Design Considerations

We began developing this guide with a user-centered design process to better understand the needs of participating practices and the registry. Along the way we developed the following guiding principles.

Better, not perfect

The present state of practice-to-registry exchange of laboratory data has many unstandardized aspects. For example, not only is the exchange syntax idiosyncratic by practice, but most laboratory tests are not reported with codes at all. Just test names. Our goal is to move as far towards semantic interoperability as possible, but the effort to standardize every last detail is extensive. And there are diminishing returns.

In moving from essentially no standards-based exchange to using FHIR, we therefore prioritized a limited set of laboratory tests for focus. And we focused on the highest priority aspects within the Observation structure for communicating those test results. For our use case, standard codes for identifying the laboratory test and its units of measure are the most important.

Everything else is just a bonus.


This guide currently serves as the technical basis for two pilot tests of standardized laboratory data exchange. Our long range goal is for this guide to mature into a balloted standard. We appreciate the value of incrementally improving it based on the findings of real-world pilot testing. For that reason, we are focused on approaches that speed us to pilot experience with our committed sites.

We will accept trade-offs of "better" solutions for "implementable" solutions in our current context. We will continue to make refinements as we learn from real-world exchange, testing, and evaluation.

Terminology bindings for key semantics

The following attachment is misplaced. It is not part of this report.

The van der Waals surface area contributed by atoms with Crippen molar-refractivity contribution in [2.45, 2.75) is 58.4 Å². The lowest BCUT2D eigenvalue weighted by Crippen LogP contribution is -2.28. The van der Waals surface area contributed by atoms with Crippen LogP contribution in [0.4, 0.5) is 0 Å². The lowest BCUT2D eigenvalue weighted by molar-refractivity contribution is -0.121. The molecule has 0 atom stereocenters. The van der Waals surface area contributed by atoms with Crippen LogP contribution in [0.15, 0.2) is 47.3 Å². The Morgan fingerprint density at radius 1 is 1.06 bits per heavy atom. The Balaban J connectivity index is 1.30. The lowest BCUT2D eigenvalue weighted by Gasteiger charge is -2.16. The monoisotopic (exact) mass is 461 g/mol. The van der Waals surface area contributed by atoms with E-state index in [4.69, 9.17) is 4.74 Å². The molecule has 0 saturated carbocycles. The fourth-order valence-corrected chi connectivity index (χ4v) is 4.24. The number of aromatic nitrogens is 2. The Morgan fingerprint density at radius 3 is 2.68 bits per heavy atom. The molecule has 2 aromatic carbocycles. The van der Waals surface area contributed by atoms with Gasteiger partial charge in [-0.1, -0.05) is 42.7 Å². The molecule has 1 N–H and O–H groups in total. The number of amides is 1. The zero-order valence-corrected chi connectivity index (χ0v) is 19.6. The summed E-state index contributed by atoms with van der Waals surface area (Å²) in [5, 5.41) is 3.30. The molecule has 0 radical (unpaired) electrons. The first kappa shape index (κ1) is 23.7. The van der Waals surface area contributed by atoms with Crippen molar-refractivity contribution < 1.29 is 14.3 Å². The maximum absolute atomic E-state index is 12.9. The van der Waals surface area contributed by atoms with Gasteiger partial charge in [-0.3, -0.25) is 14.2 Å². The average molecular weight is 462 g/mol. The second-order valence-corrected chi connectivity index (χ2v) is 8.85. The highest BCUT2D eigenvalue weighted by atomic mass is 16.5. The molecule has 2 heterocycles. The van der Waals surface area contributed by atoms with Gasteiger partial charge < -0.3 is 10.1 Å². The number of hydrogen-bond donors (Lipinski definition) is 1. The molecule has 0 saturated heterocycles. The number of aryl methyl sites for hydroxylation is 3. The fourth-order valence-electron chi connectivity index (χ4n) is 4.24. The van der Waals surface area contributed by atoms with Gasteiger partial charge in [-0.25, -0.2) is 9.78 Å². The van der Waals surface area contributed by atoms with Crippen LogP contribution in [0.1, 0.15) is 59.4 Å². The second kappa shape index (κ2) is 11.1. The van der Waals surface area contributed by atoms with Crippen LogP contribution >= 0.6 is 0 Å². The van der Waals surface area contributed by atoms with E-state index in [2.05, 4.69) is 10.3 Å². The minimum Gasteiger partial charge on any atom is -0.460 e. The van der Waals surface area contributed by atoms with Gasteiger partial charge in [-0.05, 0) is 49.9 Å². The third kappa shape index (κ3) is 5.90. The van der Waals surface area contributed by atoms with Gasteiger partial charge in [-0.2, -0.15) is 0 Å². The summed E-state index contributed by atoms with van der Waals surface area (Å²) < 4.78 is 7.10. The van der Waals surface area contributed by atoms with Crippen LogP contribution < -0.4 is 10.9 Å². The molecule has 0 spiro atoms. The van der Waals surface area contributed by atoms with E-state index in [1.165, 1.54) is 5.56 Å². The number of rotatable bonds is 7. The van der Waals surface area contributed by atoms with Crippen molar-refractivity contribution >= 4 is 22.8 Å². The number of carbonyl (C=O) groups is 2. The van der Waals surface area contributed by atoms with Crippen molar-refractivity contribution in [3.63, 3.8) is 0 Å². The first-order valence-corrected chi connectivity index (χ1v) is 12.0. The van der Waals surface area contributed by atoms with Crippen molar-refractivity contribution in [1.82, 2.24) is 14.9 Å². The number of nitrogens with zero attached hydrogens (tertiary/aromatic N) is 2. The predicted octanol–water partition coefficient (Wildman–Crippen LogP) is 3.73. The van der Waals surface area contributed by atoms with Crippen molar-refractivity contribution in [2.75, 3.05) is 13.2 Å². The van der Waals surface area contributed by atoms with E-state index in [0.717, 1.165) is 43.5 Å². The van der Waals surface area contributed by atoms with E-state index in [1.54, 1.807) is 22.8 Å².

We are relying on the widely adopted, no-cost LOINC standard as the vocabulary for identifying laboratory tests. For each type of laboratory test in our core subset, there are several possible LOINC terms that vary by certain attributes.

For example, measures of the same analyte can distinguish different kinds of quantities (e.g. mass concentration versus substance concentration), which is represented in LOINC by terms with different Properties. Likewise, LOINC has different terms to represent measures on different kinds of specimens (e.g. blood, serum, CSF).

Because the appropriate LOINC term for each test type varies by how the test is performed at a particular laboratory, we have constructed FHIR ValueSets that define relevant collections of LOINC terms for each test type. Laboratories should use the LOINC term most appropriate for their testing and reporting methodology.

There is a growing interest by in vitro diagnostic (IVD) testing companies to identify the LOINC terms that are appropriate for their device's measures. The emerging LIVD specification is the consensus format for publishing such mappings. Typically, vendors publish these mappings on their customer website, and at present, they are available for only a small subset of IVD tests. However, through a collaboration of many stakeholders known as the SHIELD initiative, all of the mappings for SARS-CoV-2 tests that have been granted emergency use authorization by the FDA have been published by the CDC. Because this resource is updated frequently, we have not incorporated it into our guide and users are encouraged to reference the latest version from CDC.

LIVD was originally published as a specification that could be represented in spreadsheet format (which is what most vendors and the CDC have been working with). Ongoing development of the LIVD specification has transitioned to FHIR and is now being managed through HL7 as the LOINC – IVD Test Code (LIVD) Mapping specification.


We are also relying on the widely adopted, no-cost UCUM standard as the vocabulary for units of measure. UCUM does not enumerate every possible unit of measure, but rather defines a system of base units and a syntax for expressing computable, semantically precise, valid units. You can consider UCUM more of a grammar than a code list.

LOINC does not create different terms for every different unit of measure. Rather, it distinguishes terms by Kind of Property that correspond to certain types of appropriate units. For example, terms with a Property of Mass Concentration could be represented by any unit corresponding to a mass per volume, such as mg/dL or g/L.

Therefore, we cannot explicitly say which UCUM expression must be used for a particular LOINC term. Our approach (following from our pragmatic principle) is to assemble FHIR ValueSets of example UCUM units for each type of laboratory test in our core subset.


We cast a broad net to review and build on existing work. Yet for practical reasons, our intent is to keep explicit dependencies to a minimum so as to maximize reusability.